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that the Lower Court having struck out the appeal before it as same had arisen from the Kebbi State Sharia Court of Appeal that exercised jurisdiction it never had, there was nothing left before the Lower Court to remit to the Kebbi State High Court for further enquiry. The Court’s order consequent upon striking out the appeal before the Sharia Court of Appeal for want of jurisdiction, it is submitted, is of no moment. The order the Lower Court purportedly made apparently pursuant to its powers under Section 15 of the Court of Appeal Act CAP C36, (as amended) Laws of the Federation 2004, learned counsel contends, could only have been properly made in relation to the powers vested in the Sharia Court of Appeal in CAP 133 Laws of Kebbi State 1996. By virtue of Section 14 of the said legislation, the Sharia Court of Appeal from which the appeal determined by the Lower Court emanated, can only remit the matter to the appropriate Court for determination before striking out the appeal before it. The power to remit the case by the Court, it is further contended, lapses on striking out the appeal. The Lower Court, it follows, had wrongly exercised a power does not

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have. The order it made remitting the matter to the Kebbi State High Court, learned counsel urges, on resolving the lone issue against the respondent and allowing the appeal, should be set aside. Learned counsel relies on: Iyaho V. Effiong & Ors (2007) 11 NWLR (Pt.1044) 31 at 37, Waziri & Anor V. Ali & Ors (2009) 4 NWLR (Pt 1130) 178 at 221, The Dagaci of Dere & Ors v. The Dagaci of Ebira & Ors (2006) 7 NWLR (Pt 979) 382 at 434 and ANPP V. Goni & Ors (2012) 7 NWLR (Pt 1298) 147 at 182.

Responding on the lone issue, learned counsel for the respondent contends that the appellants only grouse is on the Lower Court’s order remitting the appeal it had struck out same having been heard by the Kebbi State Sharia Court without the necessary jurisdiction. The appellants, it is contended, are bound by all the crucial findings of the Lower Court they have not appealed against. The respondent as the appellant at the Court below, it is submitted, urged the Court to remit the appeal to the appellate division of the Kebbi State High Court after allowing his appeal and setting aside the judgment of the Sharia Court of Appeal which, inspite of its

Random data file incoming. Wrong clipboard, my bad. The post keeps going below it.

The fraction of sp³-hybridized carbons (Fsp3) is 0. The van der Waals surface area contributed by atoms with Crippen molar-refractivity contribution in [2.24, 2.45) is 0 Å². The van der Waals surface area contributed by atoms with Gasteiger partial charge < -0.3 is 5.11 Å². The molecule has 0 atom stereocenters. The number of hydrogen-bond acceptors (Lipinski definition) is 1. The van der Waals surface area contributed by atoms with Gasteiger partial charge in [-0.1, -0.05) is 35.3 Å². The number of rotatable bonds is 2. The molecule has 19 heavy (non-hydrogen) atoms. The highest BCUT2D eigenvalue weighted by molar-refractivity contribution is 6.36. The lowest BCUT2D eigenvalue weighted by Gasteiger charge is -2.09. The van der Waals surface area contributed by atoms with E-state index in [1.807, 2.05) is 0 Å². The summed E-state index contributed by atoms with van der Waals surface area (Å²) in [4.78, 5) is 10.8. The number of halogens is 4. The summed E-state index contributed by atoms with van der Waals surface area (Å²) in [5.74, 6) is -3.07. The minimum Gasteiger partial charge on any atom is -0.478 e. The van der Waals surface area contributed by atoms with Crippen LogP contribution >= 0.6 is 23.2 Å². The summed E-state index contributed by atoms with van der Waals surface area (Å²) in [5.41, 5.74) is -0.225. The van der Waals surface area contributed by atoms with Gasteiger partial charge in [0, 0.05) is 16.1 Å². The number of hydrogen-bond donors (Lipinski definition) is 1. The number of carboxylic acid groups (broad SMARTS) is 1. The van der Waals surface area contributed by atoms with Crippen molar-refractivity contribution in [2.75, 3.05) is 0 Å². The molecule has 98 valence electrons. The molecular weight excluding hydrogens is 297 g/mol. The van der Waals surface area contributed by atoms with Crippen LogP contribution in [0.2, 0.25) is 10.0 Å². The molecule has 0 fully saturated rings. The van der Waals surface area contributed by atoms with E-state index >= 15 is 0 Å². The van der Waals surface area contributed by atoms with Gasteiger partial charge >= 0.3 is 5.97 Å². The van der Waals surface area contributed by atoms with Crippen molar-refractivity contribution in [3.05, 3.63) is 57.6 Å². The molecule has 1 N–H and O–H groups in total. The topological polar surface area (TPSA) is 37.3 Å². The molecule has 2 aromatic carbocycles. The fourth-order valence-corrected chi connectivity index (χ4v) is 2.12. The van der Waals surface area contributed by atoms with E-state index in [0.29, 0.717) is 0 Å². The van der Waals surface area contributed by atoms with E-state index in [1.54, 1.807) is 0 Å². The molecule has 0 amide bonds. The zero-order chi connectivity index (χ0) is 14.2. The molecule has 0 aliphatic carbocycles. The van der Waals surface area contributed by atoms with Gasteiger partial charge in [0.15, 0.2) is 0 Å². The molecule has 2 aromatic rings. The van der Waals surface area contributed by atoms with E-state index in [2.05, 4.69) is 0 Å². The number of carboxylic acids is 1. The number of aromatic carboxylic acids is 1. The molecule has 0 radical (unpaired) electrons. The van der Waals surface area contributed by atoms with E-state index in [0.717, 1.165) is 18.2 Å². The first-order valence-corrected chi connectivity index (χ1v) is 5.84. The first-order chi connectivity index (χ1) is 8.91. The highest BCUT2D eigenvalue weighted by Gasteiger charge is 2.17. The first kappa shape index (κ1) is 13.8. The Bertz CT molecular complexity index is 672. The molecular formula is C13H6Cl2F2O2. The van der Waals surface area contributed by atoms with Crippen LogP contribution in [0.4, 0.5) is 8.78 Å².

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lack of jurisdiction, determined the appeal before it. The Lower Court did exactly as urged. The Lower Court’s order remitting the matter to the State High Court for it to be determined on its merits, after striking out the appeal before it, learned counsel submits, cannot be faulted. It tallies with current practice and has support many in judicial authorities. Learned counsel relies inter-alia to Professor Aderemi Dada Olutola V. University of Ilorin (2004) 18 NWLR (Pt 905) 416 at 459 and Senator Yakubu Garba Lado & Ors v. Congress for Progressive Change (CPC) & Ors (2011) 18 NWLR (Pt 1279)589 at 730.

See also  Military Admin. (Ekiti State) & Ors V Prince Benjamin Adeniyi Aladeyelu & Ors (2007) LLJR-SC

Lastly, learned counsel contends that Section 15 of the Court of Appeal Act (as amended) 2004 empowers the Lower Court to make the order it made and having acted within the jurisdiction thereunder conferred on it, the Court’s decision endures. Counsel further relies on Safiya Korau V. Bazai Korau (1998) 4 NWLR (Pt 545) 212 and Alhaji Hassan Abuja V. Lawan Gana Bizi (1989) 5 NWLR (Pt 119) 120. The powers of the Lower Court, further argues counsel, goes beyond the powers the Sharia Court of Appeal may exercise pursuant to Section 14 of the Sharia

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Court of Appeal Law CAP 133 Laws of Kebbi State 1996. The facts and circumstances of the instant case, learned counsel concludes, make the Lower Court’s invocation of its powers under Section 15 of the Court of Appeal Act not only desirable but necessary. Relying on Iliya Akwai Lagga V. Audu Yusuf Sarhuna (2008) 16 NWLR (1114) 427 at 482. Learned counsel urges the resolution of the lone issue against the appellant and in doing so dismissing the appeal.